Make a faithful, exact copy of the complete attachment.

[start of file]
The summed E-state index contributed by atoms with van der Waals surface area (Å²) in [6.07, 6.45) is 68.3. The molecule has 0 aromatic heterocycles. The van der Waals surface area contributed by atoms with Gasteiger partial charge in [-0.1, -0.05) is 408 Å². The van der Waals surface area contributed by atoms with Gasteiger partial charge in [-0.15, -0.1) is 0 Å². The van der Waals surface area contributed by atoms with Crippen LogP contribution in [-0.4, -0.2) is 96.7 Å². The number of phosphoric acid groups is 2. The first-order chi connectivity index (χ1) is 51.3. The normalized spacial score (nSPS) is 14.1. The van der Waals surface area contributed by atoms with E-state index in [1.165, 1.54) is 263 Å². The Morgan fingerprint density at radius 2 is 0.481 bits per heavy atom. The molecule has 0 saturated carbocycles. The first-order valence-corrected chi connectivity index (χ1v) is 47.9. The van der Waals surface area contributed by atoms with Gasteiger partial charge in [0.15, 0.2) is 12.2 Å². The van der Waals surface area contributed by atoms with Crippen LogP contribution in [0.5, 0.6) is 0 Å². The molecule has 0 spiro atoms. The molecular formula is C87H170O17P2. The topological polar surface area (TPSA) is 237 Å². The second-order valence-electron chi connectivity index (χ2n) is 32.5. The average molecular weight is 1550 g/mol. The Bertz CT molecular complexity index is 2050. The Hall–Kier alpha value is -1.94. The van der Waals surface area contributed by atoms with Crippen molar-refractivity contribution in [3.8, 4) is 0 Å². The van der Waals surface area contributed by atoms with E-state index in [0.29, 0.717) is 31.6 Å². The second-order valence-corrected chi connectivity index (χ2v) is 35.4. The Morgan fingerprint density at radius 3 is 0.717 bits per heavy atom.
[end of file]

The summed E-state index contributed by atoms with van der Waals surface area (Å²) in [6.07, 6.45) is 68.3. The molecule has 0 aromatic heterocycles. The van der Waals surface area contributed by atoms with Gasteiger partial charge in [-0.1, -0.05) is 408 Å². The van der Waals surface area contributed by atoms with Gasteiger partial charge in [-0.15, -0.1) is 0 Å². The van der Waals surface area contributed by atoms with Crippen LogP contribution in [-0.4, -0.2) is 96.7 Å². The number of phosphoric acid groups is 2. The first-order chi connectivity index (χ1) is 51.3. The normalized spacial score (nSPS) is 14.1. The van der Waals surface area contributed by atoms with E-state index in [1.165, 1.54) is 263 Å². The Morgan fingerprint density at radius 2 is 0.481 bits per heavy atom. The molecule has 0 saturated carbocycles. The first-order valence-corrected chi connectivity index (χ1v) is 47.9. The van der Waals surface area contributed by atoms with Gasteiger partial charge in [0.15, 0.2) is 12.2 Å². The van der Waals surface area contributed by atoms with Crippen LogP contribution in [0.5, 0.6) is 0 Å². The molecule has 0 spiro atoms. The molecular formula is C87H170O17P2. The topological polar surface area (TPSA) is 237 Å². The second-order valence-electron chi connectivity index (χ2n) is 32.5. The average molecular weight is 1550 g/mol. The Bertz CT molecular complexity index is 2050. The Hall–Kier alpha value is -1.94. The van der Waals surface area contributed by atoms with Crippen molar-refractivity contribution in [3.8, 4) is 0 Å². The van der Waals surface area contributed by atoms with E-state index in [0.29, 0.717) is 31.6 Å². The second-order valence-corrected chi connectivity index (χ2v) is 35.4. The Morgan fingerprint density at radius 3 is 0.717 bits per heavy atom.